Latinitas Reports from SXSW 2017
Generating perspective through storytelling is not a completely new concept and filmmaking is one of the mediums that has had a stronghold on this for quite a while now. Virtual reality (VR) is one of the latest technological shifts in entertainment and its potential is causing many film and media industry leaders to evolve from skeptics into prominent advocates. This potential is not necessarily based on the monetary gain, but on its various artistic and practical possibilities.
SXSW panels The Future of Cinema in the Age of VR and Unrest VR: Finding the Form to Tell Your Story both focused on the impact VR films can have on the industry, audiences, and society. Both panels included women who have made an impact in the development on VR. In the Future of Cinema panel, these women included Joan Parsons, a Sr Programmer from Showroom Cinema and Kate Wellham, a music and digital coordinator from Live Cinema UK and The Brick Box. They shared the stage with Dan Tucker, producer at Sheffield Doc/Fest, and Rene Pinnell, CEO and founder of Kaleidoscope VR.
Parsons led the discussion by asking relevant questions reflecting those of skeptics while Wellham focused primarily on the isolation concern many critics have, which she said is being addressed by Dome development. Domes are 360-degree screen installations that will immerse people into virtual reality while also inviting human interaction, Wellham said. She believes that putting VR content into these domes can be beneficial for exhibitors since it’s unique and immersive qualities are very appealing to audiences, yet she advocated dome experiences should always be created and led by the artists rather than the exhibitors.
“It’s important to view VR as an art form and present it as such,” said Dan Tucker, producer at Sheffield Doc/Fest. Tucker was a VR skeptic at first, but after taking part of projects that were heavily dependent in VR, he saw the potential VR content could have on storytelling. Even though VR has proven to give audiences a unique experience, most critics in the tech industry still question whether those experiences are substantial or meaningful. Not only are there fears of isolation but the medium is perceived as gimmicky or unnecessary.
Thanks to the dome efforts, the VR experience has proven to be inclusive, substantial, and entertaining to the small audiences who are taking part in the VR movement today. Wellham argues against critics and cautions tech leaders that VR shouldn’t be perceived as niche since engagement and involvement — elements that are universally praised in cinema — are enhanced when audiences use VR. Tucker believes that the first step into making VR more mainstream in cinema is to educate people and guide them well into the technology so that audiences can understand how to use and appreciate good VR experiences.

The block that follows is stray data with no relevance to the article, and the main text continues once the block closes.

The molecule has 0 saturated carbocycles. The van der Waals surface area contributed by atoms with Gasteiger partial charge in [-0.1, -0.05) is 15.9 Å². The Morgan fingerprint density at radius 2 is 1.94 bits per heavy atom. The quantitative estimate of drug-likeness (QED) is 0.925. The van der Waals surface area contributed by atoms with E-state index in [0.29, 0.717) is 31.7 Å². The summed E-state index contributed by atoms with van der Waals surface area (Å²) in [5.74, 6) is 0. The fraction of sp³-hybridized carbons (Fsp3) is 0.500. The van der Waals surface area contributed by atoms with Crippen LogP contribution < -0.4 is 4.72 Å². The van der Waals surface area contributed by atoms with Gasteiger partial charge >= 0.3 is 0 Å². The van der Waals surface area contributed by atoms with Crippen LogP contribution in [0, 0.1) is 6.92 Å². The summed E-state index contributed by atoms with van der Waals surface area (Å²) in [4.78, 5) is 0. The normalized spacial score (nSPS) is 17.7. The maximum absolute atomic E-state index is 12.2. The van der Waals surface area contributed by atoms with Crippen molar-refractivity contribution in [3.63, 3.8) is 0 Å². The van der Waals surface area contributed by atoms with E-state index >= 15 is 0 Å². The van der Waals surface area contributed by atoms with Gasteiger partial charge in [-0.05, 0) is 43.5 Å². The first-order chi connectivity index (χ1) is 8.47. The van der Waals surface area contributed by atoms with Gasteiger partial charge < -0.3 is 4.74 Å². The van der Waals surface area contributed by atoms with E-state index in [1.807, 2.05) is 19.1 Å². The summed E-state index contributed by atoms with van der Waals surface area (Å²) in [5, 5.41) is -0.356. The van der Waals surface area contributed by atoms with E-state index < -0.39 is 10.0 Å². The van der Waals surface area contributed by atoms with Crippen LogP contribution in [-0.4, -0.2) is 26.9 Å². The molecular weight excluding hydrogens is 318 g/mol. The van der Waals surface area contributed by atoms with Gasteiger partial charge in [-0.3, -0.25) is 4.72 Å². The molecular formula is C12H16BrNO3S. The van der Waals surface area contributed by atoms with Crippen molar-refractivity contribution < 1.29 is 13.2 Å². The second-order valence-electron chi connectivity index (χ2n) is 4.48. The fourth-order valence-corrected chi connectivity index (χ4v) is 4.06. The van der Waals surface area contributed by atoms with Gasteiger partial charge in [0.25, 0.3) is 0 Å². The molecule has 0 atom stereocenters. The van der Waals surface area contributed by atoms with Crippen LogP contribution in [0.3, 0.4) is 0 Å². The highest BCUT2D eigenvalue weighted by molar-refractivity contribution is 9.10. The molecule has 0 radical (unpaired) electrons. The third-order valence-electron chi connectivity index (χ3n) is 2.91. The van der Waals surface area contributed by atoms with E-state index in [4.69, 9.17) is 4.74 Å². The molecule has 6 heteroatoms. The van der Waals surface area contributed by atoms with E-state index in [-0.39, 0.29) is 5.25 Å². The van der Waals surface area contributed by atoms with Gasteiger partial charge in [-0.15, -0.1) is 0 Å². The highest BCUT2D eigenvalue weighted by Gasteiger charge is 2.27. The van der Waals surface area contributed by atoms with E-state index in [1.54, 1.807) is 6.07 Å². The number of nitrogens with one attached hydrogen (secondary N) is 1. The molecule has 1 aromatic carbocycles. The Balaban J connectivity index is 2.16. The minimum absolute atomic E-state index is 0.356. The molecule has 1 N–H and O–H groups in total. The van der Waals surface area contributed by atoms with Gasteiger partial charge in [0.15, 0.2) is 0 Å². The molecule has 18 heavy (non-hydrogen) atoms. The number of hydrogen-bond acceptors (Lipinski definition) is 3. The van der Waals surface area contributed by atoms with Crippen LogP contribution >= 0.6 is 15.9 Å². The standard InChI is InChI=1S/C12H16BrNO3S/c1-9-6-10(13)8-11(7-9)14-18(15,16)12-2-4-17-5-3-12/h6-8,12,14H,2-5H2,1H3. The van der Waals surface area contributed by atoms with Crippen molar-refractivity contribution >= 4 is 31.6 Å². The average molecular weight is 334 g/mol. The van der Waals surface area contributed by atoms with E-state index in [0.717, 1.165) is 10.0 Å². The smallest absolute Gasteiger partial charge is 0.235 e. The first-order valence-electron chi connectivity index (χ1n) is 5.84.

While the Future of Cinema panel was a general overview of the possibilities and concerns of VR in cinema, the Unrest VR panel presented an example of a film already being developed within the medium. The panel was led by “Unrest” director Jennifer Brea and the documentary’s producers Lyndsey Dryden and Arnaud Colinart. Brea shows how her life was instantly changed by the effects of her life-changing illness, Chronic Fatigue Syndrome. To develop perspective and change the opinions people might have on rare medical conditions, Brea and both producers realized they needed to immerse the audience into Brea’s experiences, which is something VR would do quite well.
By using VR on “Unrest,” Brea attempts to bring audiences closer to the disease by recreating the reality of someone who suffers from it, which can prove to be revolutionary in the medical field. For example, individuals with CFS are very sensitive to light at an almost excruciating level, and the VR experience mimics the visual sensation of that symptom for the audience throughout the documentary.
“I think that being able to bring doctors into that experience with VR has a lot of potential to help them better understand how to support their patients. One of the limitations of medical training is that they only see a patient for a tiny sliver of their life… and with this you get the opportunity to show how a patient is living day to day,” said Brea.
Overall, Brea’s point is that this use of VR is one of the many major possibilities that the medium is showing the potential to accomplish, and the fact it goes beyond art or entertainment is a testament to the technology’s merit. And even though VR is still a long way from becoming the norm in entertainment and media, both panels proved that the many ideas being fostered by the experimentation of its show its potential benefit to the arts and society as a whole.
Personally, I think that if Brea’s goal is accomplished through VR, then there is a strong possibility VR could be applied to future projects that show the life of others who might be misunderstood or disenfranchised in society. This means the stories of minorities, immigrants, foreigners, and women could be told through VR in order to develop perspective and empathy from audiences.
About the Writer
Jose Silva Salmerón, also known as Antonio Salmerón, is a Content Producer at Latinitas and a senior at the University of Texas at Austin. He’s pursuing a degree in both Public Relations and Radio-Television-Film with a business foundations certificate. Aside from working and studying, Salmerón enjoys watching films, writing scripts and assisting on various personal and school related film projects. Follow him on Twitter, Facebook, and LinkedIn.
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